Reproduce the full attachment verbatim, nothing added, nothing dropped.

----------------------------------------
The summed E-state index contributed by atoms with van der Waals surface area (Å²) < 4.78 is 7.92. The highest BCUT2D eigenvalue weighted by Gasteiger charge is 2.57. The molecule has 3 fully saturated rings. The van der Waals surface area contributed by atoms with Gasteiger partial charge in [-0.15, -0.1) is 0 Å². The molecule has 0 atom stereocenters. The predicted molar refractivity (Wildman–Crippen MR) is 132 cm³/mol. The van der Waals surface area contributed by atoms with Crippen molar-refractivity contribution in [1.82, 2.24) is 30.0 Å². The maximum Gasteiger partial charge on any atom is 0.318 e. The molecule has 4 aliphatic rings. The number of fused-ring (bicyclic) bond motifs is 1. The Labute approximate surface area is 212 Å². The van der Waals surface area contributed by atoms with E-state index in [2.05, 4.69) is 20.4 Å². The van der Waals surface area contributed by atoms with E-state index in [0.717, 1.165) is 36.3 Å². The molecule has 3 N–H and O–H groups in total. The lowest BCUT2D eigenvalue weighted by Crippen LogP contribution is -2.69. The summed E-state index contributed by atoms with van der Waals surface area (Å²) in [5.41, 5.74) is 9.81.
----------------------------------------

The summed E-state index contributed by atoms with van der Waals surface area (Å²) < 4.78 is 7.92. The highest BCUT2D eigenvalue weighted by Gasteiger charge is 2.57. The molecule has 3 fully saturated rings. The van der Waals surface area contributed by atoms with Gasteiger partial charge in [-0.15, -0.1) is 0 Å². The molecule has 0 atom stereocenters. The predicted molar refractivity (Wildman–Crippen MR) is 132 cm³/mol. The van der Waals surface area contributed by atoms with Crippen molar-refractivity contribution in [1.82, 2.24) is 30.0 Å². The maximum Gasteiger partial charge on any atom is 0.318 e. The molecule has 4 aliphatic rings. The number of fused-ring (bicyclic) bond motifs is 1. The Labute approximate surface area is 212 Å². The van der Waals surface area contributed by atoms with E-state index in [2.05, 4.69) is 20.4 Å². The van der Waals surface area contributed by atoms with E-state index in [0.717, 1.165) is 36.3 Å². The molecule has 3 N–H and O–H groups in total. The lowest BCUT2D eigenvalue weighted by Crippen LogP contribution is -2.69. The summed E-state index contributed by atoms with van der Waals surface area (Å²) in [5.41, 5.74) is 9.81.